Sunday, December 07, 2003

Dimmu Borgir/Nevermore/Children of Bodom/Hypocrisy Dec. 1 at the Commodore Ballroom
Nobody I contacted could be my +1 for the gig, so I felt a bit like Billy No-Mates as I joined a queue that stretched around the block. The size of the lineup made me flash back to the last time I tried to Dimmu Borgir—“tried” being the operative word, because I got stuck in the lineup and never got in, due to sketchiness and incompetence by the promoters on down. This time the line moved steadily, and half an hour later, I was inside.

Hypocrisy came on first in a mass of windmilling hair and scurrying bodies. I always thought Hypocrisy was a trio, but there were four of them tonight. The lineup gave them twin lead-guitar capability, which they showcased throughout their half-hour set, notably on a great new song, “Eraser.” The Swedes have always been a workmanlike entity, with mainman Peter Tagtgren most noted for his production work at Abyss Studios. I’ll praise their material for its diversity more than anything else, with songs that either chug mercilessly or speed along at an unreasonable clip. I was disappointed they didn’t tip their hat to Canada by doing their awesome cover of Razor’s “Evil Invaders”, but they did end their set with “Roswell 47,” which aroused fists-in-the-air jubilance from the crowd. To borrow a line from Jeff Wagner, “Roswell 47” is Hypocrisy’s “Rock ’n’ Roll All Nite.”

After a quick 15-minute changeover, Finland’s Children of Bodom came on. The five-piece seem to be a love-’em/hate ’em proposition with metal fans. The Quebecker who sat next to me during Hypocrisy was definitely primed to see them, and so were most of the crowd. I think CoB’s style—Yngwie Malmsteen classical virtuoso metal with keyboards fused onto an extreme black/speed metal framework—irks the manly men purists out there, and truthfully it’s not really my cup of tea either…though it’s a blast in small doses. The whole set was just a blur of wheedling keyboards and guitar, trading lines like Mahavishnu or Mastermind. More than half an hour of this may have betrayed the material’s lack of substance, but as it was, CoB were pretty near the best band of the night.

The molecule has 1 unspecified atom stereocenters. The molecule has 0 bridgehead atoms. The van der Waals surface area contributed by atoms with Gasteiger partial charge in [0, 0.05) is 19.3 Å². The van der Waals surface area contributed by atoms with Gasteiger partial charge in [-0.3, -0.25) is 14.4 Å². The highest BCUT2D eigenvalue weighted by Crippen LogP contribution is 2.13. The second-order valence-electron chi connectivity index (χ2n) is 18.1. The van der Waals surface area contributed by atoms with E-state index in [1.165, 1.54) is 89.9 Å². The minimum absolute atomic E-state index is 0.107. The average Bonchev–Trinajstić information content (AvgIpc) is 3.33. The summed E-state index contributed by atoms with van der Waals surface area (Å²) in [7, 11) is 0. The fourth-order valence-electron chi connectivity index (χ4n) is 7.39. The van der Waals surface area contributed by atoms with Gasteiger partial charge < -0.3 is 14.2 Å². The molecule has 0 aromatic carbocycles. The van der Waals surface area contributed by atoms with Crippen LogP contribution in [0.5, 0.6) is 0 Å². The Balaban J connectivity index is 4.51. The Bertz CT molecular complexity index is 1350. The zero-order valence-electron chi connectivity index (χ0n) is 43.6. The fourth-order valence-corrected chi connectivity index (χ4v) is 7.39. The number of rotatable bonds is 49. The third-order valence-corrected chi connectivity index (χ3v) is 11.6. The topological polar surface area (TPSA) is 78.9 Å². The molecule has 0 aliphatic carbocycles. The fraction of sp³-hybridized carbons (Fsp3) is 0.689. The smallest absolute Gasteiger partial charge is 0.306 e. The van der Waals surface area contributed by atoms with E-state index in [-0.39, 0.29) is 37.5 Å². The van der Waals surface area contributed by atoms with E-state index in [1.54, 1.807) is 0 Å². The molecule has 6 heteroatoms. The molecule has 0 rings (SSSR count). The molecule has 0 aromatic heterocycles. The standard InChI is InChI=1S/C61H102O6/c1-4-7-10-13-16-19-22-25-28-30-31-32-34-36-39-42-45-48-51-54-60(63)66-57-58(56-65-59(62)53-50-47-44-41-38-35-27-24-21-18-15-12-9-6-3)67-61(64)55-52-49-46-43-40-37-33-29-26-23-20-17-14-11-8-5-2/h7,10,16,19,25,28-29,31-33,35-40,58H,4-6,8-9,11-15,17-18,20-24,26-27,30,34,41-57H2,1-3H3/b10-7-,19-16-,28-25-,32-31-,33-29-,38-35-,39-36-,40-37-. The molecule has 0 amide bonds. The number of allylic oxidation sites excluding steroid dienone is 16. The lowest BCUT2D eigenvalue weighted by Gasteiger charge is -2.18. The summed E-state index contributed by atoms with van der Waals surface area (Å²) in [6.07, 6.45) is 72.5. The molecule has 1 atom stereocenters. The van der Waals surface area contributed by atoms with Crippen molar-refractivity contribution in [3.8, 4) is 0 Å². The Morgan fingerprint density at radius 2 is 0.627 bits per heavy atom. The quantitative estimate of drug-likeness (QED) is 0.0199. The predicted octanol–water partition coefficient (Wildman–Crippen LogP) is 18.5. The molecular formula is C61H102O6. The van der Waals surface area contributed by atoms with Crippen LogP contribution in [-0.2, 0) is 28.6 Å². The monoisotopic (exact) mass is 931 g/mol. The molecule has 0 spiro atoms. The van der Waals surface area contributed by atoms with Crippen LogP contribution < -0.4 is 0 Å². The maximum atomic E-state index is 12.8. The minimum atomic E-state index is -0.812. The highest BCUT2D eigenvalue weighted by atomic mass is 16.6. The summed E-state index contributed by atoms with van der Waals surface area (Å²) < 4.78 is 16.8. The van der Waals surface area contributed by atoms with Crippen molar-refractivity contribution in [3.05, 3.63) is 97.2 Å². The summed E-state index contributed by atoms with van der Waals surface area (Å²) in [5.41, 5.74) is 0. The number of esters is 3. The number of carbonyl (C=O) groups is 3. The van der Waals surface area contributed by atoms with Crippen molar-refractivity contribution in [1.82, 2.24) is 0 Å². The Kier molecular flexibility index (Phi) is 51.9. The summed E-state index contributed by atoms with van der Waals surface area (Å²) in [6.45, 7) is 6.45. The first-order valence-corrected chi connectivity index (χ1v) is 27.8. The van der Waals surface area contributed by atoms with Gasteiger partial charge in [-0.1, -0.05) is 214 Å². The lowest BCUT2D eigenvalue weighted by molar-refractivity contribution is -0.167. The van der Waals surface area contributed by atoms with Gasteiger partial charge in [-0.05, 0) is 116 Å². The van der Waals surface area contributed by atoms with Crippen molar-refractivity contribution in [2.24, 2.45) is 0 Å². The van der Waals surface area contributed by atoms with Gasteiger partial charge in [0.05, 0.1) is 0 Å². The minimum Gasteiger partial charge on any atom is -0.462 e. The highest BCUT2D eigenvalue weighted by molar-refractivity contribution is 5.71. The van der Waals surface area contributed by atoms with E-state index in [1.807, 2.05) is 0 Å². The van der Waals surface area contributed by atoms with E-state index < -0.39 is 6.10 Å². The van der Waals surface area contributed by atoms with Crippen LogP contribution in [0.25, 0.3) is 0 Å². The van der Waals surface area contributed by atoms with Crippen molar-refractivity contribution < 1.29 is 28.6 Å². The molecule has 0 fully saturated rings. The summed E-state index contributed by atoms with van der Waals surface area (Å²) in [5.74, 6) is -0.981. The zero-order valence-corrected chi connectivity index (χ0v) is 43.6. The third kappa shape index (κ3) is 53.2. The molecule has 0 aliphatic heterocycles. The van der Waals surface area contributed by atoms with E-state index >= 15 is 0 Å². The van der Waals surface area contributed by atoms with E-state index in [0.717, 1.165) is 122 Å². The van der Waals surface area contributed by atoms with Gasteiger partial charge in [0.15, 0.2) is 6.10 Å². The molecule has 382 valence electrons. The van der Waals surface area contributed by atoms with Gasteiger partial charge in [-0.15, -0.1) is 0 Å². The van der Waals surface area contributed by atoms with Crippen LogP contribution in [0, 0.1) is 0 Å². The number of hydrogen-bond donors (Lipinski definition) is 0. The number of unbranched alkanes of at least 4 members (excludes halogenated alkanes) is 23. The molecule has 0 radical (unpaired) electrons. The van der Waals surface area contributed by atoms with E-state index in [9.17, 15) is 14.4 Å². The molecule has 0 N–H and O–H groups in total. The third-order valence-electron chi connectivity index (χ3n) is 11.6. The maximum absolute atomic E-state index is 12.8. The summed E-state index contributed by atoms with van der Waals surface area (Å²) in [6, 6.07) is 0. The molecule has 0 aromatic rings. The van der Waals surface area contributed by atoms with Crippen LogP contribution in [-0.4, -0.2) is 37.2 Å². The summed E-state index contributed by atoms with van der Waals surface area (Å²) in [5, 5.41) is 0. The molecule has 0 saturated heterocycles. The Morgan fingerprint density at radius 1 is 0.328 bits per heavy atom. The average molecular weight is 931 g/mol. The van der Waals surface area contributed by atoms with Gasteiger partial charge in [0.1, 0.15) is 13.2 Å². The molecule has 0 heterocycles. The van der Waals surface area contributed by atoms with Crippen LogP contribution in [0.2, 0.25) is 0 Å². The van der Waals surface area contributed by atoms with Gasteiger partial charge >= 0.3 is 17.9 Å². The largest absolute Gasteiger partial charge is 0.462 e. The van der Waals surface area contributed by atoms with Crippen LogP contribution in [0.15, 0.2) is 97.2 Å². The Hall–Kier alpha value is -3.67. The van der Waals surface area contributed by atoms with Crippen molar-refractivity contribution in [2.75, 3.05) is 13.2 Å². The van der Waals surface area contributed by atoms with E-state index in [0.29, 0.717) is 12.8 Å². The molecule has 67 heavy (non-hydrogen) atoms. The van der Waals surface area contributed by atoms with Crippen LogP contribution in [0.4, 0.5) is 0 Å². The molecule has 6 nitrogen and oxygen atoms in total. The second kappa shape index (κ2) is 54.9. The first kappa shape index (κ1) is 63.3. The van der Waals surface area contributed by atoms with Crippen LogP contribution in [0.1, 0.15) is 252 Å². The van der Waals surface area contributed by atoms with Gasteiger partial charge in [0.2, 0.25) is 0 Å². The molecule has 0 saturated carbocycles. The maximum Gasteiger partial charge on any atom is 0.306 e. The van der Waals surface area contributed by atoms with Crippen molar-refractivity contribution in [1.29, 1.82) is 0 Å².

This was a funny gig for me. I wasn’t really there to see any one band over the others. I have albums by all the acts on the bill except Nevermore, who were on next. I was expecting that their more traditional metal style would sound really immense, but Nevermore were a big disappointment. Vocalist Warrell Dane looks like he’s seen better days and the guitars were just a mass of downtuned 7-string sludge, rendering the riffs miserably undetectable. No fun.

Dimmu Borgir set things right again with great sound and staging. Their keyboard-heavy material came across as pretty slick for Norwegian Black Metal. I could understand how it could appeal to the wee Marilyn Manson goth girls in the crowd. I didn’t know that Dimmu are basically an all-star band now, with Uncle Fester from Cradle of Filth on drums and Galder from Old Man’s Child on guitar. I was really impressed by their bassist, the first proper finger-playing bassist on stage that night. And when he stepped up to the mike to perform the clean singing parts—man, what a voice! He was like one of the three tenors. Really, though, he sounded to me like Simen, the old Borknagar singer…and it turns out that’s who he was! What a superstar. I couldn’t see Fester down on the floor, so I went up to the side seating area to for a better view. Fester was still pretty hidden by all the dry ice fog, but from what I could see, he’s not looking that great these days. He looked like one of these guys. The band were wearing the studded shin guards that feature so prominently in their promo photos…very impressive. They look like the ideal accessories for puncturing Christians (you’d have to pick them off like burrs), or for aerating the lawn.

I had to get up early the next morning to travel down the states for work, so I left before the first encore. No more Death Cult Armageddon for me; I needed some shuteye.

No comments: